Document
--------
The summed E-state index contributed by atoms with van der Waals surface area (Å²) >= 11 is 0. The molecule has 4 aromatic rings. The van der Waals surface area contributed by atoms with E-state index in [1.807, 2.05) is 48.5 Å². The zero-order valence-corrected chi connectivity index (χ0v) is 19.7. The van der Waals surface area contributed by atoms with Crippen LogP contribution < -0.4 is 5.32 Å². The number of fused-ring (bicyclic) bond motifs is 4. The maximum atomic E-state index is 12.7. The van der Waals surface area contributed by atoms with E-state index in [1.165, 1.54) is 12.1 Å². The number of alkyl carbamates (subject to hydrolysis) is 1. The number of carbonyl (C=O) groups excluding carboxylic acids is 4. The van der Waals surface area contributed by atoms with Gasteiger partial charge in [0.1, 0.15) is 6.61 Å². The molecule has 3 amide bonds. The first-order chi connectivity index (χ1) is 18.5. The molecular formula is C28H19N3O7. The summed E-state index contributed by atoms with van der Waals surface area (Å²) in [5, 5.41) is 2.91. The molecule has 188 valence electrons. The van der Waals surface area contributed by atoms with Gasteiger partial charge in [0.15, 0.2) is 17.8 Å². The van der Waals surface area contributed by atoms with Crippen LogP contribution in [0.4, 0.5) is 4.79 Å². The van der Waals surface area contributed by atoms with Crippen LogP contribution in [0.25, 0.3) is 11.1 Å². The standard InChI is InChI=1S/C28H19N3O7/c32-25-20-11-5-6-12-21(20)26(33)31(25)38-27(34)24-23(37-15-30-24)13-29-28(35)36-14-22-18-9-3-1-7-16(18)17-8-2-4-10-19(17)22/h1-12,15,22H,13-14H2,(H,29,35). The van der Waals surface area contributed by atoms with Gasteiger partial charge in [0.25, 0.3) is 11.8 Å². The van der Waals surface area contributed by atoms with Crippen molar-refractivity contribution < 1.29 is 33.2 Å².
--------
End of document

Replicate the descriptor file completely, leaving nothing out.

The summed E-state index contributed by atoms with van der Waals surface area (Å²) >= 11 is 0. The molecule has 4 aromatic rings. The van der Waals surface area contributed by atoms with E-state index in [1.807, 2.05) is 48.5 Å². The zero-order valence-corrected chi connectivity index (χ0v) is 19.7. The van der Waals surface area contributed by atoms with Crippen LogP contribution < -0.4 is 5.32 Å². The number of fused-ring (bicyclic) bond motifs is 4. The maximum atomic E-state index is 12.7. The van der Waals surface area contributed by atoms with E-state index in [1.165, 1.54) is 12.1 Å². The number of alkyl carbamates (subject to hydrolysis) is 1. The number of carbonyl (C=O) groups excluding carboxylic acids is 4. The van der Waals surface area contributed by atoms with Gasteiger partial charge in [0.1, 0.15) is 6.61 Å². The molecule has 3 amide bonds. The first-order chi connectivity index (χ1) is 18.5. The molecular formula is C28H19N3O7. The summed E-state index contributed by atoms with van der Waals surface area (Å²) in [5, 5.41) is 2.91. The molecule has 188 valence electrons. The van der Waals surface area contributed by atoms with Gasteiger partial charge in [0.15, 0.2) is 17.8 Å². The van der Waals surface area contributed by atoms with Crippen LogP contribution in [0.4, 0.5) is 4.79 Å². The van der Waals surface area contributed by atoms with Crippen LogP contribution in [0.25, 0.3) is 11.1 Å². The standard InChI is InChI=1S/C28H19N3O7/c32-25-20-11-5-6-12-21(20)26(33)31(25)38-27(34)24-23(37-15-30-24)13-29-28(35)36-14-22-18-9-3-1-7-16(18)17-8-2-4-10-19(17)22/h1-12,15,22H,13-14H2,(H,29,35). The van der Waals surface area contributed by atoms with Gasteiger partial charge in [0.25, 0.3) is 11.8 Å². The van der Waals surface area contributed by atoms with Crippen molar-refractivity contribution < 1.29 is 33.2 Å².